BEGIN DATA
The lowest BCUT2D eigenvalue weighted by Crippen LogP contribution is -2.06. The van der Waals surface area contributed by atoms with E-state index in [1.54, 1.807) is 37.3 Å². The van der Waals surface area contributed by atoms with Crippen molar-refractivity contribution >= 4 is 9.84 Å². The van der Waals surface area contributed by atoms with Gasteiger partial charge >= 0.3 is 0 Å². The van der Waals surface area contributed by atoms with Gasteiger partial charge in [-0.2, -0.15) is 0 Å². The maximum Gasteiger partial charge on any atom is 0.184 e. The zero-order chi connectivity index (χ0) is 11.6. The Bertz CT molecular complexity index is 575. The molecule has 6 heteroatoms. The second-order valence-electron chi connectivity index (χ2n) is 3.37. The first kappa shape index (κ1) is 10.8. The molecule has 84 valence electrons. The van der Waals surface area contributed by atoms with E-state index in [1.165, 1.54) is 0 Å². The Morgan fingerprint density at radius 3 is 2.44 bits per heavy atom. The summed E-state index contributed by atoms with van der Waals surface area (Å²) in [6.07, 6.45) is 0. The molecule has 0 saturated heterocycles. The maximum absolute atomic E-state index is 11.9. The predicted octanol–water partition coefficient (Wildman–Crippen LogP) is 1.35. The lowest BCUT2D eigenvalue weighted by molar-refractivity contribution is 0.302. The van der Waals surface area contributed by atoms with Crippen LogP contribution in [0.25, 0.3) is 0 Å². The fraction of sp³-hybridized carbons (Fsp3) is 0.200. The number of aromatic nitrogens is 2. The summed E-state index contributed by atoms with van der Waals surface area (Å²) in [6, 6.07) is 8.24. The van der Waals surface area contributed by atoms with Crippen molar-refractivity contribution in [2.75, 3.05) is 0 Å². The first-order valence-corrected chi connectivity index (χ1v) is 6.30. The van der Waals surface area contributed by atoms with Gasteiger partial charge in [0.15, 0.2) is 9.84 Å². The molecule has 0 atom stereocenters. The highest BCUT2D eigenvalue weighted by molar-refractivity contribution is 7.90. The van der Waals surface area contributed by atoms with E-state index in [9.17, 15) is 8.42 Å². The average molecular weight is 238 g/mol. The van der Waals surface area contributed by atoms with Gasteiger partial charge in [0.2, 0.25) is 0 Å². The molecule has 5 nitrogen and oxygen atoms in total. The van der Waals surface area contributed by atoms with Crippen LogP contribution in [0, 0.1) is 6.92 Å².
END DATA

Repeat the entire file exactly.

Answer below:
The lowest BCUT2D eigenvalue weighted by Crippen LogP contribution is -2.06. The van der Waals surface area contributed by atoms with E-state index in [1.54, 1.807) is 37.3 Å². The van der Waals surface area contributed by atoms with Crippen molar-refractivity contribution >= 4 is 9.84 Å². The van der Waals surface area contributed by atoms with Gasteiger partial charge >= 0.3 is 0 Å². The van der Waals surface area contributed by atoms with Gasteiger partial charge in [-0.2, -0.15) is 0 Å². The maximum Gasteiger partial charge on any atom is 0.184 e. The zero-order chi connectivity index (χ0) is 11.6. The Bertz CT molecular complexity index is 575. The molecule has 6 heteroatoms. The second-order valence-electron chi connectivity index (χ2n) is 3.37. The first kappa shape index (κ1) is 10.8. The molecule has 84 valence electrons. The van der Waals surface area contributed by atoms with E-state index in [1.165, 1.54) is 0 Å². The Morgan fingerprint density at radius 3 is 2.44 bits per heavy atom. The summed E-state index contributed by atoms with van der Waals surface area (Å²) in [6.07, 6.45) is 0. The molecule has 0 saturated heterocycles. The maximum absolute atomic E-state index is 11.9. The predicted octanol–water partition coefficient (Wildman–Crippen LogP) is 1.35. The lowest BCUT2D eigenvalue weighted by molar-refractivity contribution is 0.302. The van der Waals surface area contributed by atoms with Crippen LogP contribution in [0.25, 0.3) is 0 Å². The fraction of sp³-hybridized carbons (Fsp3) is 0.200. The number of aromatic nitrogens is 2. The summed E-state index contributed by atoms with van der Waals surface area (Å²) in [6, 6.07) is 8.24. The van der Waals surface area contributed by atoms with Crippen molar-refractivity contribution in [2.75, 3.05) is 0 Å². The first-order valence-corrected chi connectivity index (χ1v) is 6.30. The van der Waals surface area contributed by atoms with Gasteiger partial charge in [0.15, 0.2) is 9.84 Å². The molecule has 0 atom stereocenters. The highest BCUT2D eigenvalue weighted by molar-refractivity contribution is 7.90. The van der Waals surface area contributed by atoms with E-state index in [9.17, 15) is 8.42 Å². The average molecular weight is 238 g/mol. The van der Waals surface area contributed by atoms with Gasteiger partial charge in [0.2, 0.25) is 0 Å². The molecule has 5 nitrogen and oxygen atoms in total. The van der Waals surface area contributed by atoms with Crippen LogP contribution in [0, 0.1) is 6.92 Å².